Spike Chunsoft released the game in English for the PlayStation 4 in North America on September 4, 2018 and worldwide for Microsoft Windows on the same day; Koch Media plan to release the PlayStation 4 version in Europe on September 21 in a partnership with Spike Chunsoft. David Kracker, a localization director at Spike Chunsoft, "made it [his] mission" to localize the game when he joined the company. Netherlands-based Abstraction Games handled the porting process. Kajiya Productions provided the localization script with Kevin Frane as translator and Alexander O. Smith as editor.


The singer Aya Kamiki sang the theme song of the game, entitled "Sekai wa Sore Demo Kawari wa Shinai" (世界はそれでも変わりはしない). The single was released on December 3, 2008. The music video features some scenes of the game.

Aya Kamiki participated in the promotion of the game at Shibuya where she performed the theme song on December 4, 2008.


Aggregate scores
Aggregator Score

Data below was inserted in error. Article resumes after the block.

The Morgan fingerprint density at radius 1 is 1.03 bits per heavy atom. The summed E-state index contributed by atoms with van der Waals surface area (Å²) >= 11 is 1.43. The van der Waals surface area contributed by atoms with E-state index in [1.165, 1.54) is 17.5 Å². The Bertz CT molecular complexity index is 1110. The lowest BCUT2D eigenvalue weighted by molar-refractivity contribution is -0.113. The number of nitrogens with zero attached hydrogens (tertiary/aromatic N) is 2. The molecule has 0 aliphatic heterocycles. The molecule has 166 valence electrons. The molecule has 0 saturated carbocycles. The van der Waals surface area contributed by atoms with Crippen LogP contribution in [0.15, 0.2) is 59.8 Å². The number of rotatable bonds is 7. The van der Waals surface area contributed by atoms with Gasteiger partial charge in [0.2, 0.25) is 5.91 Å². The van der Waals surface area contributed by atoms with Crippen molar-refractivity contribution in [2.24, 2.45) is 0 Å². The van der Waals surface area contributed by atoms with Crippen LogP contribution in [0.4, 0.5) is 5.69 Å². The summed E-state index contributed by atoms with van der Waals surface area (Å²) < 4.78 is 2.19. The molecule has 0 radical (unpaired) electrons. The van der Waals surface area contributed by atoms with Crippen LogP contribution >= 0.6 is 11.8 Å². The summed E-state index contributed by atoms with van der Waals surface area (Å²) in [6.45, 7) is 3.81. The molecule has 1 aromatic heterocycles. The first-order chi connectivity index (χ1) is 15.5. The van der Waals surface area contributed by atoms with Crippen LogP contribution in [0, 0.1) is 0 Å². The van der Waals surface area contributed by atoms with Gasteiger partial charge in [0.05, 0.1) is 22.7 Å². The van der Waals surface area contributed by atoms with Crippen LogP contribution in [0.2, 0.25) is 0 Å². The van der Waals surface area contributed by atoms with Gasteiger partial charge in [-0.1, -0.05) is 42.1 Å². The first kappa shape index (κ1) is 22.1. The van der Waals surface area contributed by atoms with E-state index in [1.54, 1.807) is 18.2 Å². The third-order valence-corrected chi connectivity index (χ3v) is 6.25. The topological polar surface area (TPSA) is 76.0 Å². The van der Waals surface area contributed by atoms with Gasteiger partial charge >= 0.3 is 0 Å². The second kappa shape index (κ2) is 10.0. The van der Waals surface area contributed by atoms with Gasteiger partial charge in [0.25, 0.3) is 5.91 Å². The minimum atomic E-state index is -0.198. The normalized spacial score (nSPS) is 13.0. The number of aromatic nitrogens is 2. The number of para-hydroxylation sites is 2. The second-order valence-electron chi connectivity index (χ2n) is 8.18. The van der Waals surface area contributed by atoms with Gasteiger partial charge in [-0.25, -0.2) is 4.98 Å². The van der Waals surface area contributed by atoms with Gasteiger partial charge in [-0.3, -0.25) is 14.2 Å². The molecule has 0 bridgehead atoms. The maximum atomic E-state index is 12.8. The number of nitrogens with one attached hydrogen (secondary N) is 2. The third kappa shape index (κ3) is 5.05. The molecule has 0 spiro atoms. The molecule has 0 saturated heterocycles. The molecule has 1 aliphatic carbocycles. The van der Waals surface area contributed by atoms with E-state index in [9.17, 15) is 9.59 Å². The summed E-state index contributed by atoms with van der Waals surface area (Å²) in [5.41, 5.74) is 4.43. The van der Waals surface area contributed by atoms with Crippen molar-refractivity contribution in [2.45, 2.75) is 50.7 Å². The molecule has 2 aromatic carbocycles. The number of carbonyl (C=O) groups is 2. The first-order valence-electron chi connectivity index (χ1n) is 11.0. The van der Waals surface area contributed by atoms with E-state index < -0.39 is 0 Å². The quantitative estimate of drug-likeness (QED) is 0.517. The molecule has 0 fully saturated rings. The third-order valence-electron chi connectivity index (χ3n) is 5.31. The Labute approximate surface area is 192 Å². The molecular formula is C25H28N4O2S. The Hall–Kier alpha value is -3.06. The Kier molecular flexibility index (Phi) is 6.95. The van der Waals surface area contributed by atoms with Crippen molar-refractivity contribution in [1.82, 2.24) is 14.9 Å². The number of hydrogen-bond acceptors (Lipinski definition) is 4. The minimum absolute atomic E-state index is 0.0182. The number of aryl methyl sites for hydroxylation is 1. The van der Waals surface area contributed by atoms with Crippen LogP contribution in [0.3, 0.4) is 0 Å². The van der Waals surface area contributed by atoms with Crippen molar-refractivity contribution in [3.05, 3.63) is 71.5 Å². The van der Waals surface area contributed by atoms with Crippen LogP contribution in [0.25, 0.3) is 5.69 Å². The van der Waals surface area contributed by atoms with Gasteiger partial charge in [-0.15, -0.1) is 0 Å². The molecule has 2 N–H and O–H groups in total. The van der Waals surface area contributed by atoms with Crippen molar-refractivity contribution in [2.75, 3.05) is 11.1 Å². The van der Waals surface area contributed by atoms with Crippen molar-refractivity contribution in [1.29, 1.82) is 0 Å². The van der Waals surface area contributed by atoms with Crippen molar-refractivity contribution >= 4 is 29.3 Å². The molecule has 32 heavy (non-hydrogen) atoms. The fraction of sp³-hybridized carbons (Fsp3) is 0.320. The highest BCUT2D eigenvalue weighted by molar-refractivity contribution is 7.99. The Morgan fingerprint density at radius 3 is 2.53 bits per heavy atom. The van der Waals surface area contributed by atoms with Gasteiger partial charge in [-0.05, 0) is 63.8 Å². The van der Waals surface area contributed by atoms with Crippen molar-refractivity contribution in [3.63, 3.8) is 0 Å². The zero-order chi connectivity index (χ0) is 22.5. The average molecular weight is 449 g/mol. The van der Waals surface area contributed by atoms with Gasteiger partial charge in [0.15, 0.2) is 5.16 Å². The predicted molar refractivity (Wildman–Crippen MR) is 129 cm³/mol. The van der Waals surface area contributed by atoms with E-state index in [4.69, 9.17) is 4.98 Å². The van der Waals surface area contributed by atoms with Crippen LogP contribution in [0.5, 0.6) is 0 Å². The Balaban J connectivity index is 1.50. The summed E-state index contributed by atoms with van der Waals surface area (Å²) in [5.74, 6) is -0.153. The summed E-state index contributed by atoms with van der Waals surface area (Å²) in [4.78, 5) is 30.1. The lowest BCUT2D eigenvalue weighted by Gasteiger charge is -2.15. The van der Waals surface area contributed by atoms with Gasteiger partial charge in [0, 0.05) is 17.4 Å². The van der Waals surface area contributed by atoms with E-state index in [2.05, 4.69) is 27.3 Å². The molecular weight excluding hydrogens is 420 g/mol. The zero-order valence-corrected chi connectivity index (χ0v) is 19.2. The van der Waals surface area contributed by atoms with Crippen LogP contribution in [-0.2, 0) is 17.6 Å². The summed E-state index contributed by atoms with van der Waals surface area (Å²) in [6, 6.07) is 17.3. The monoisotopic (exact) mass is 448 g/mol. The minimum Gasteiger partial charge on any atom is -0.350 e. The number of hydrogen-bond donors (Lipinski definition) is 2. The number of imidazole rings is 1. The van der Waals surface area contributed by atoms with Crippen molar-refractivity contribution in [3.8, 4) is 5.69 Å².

Metacritic 85/100
Review scores
Publication Score
Destructoid 8.5/10
Famitsu 40/40
GamesMaster 88%
GameSpot 8/10
IGN (in Italian) 8/10
OPM (UK) 8/10
Gameblog (in French) 9/10
Hardcore Gamer 4.5/5
PlayStation LifeStyle 10/10
RPGFan 87%
RPG Site 10/10
Vandal (in Spanish) 8.5/10

The Wii version of 428 was the eighth best-selling game in Japan during its week of release, selling 34,000 units. Year-end sales of the game totalled 53,315 units. In Japan, the game has sold 181,276 retail copies across all platforms, including 179,269 copies for the Wii, PS3 and PSP by 2012, and 2,007 copies for the PS4 in 2018. According to Steam Spy, the PC release has sold up to 20,000 copies on Steam.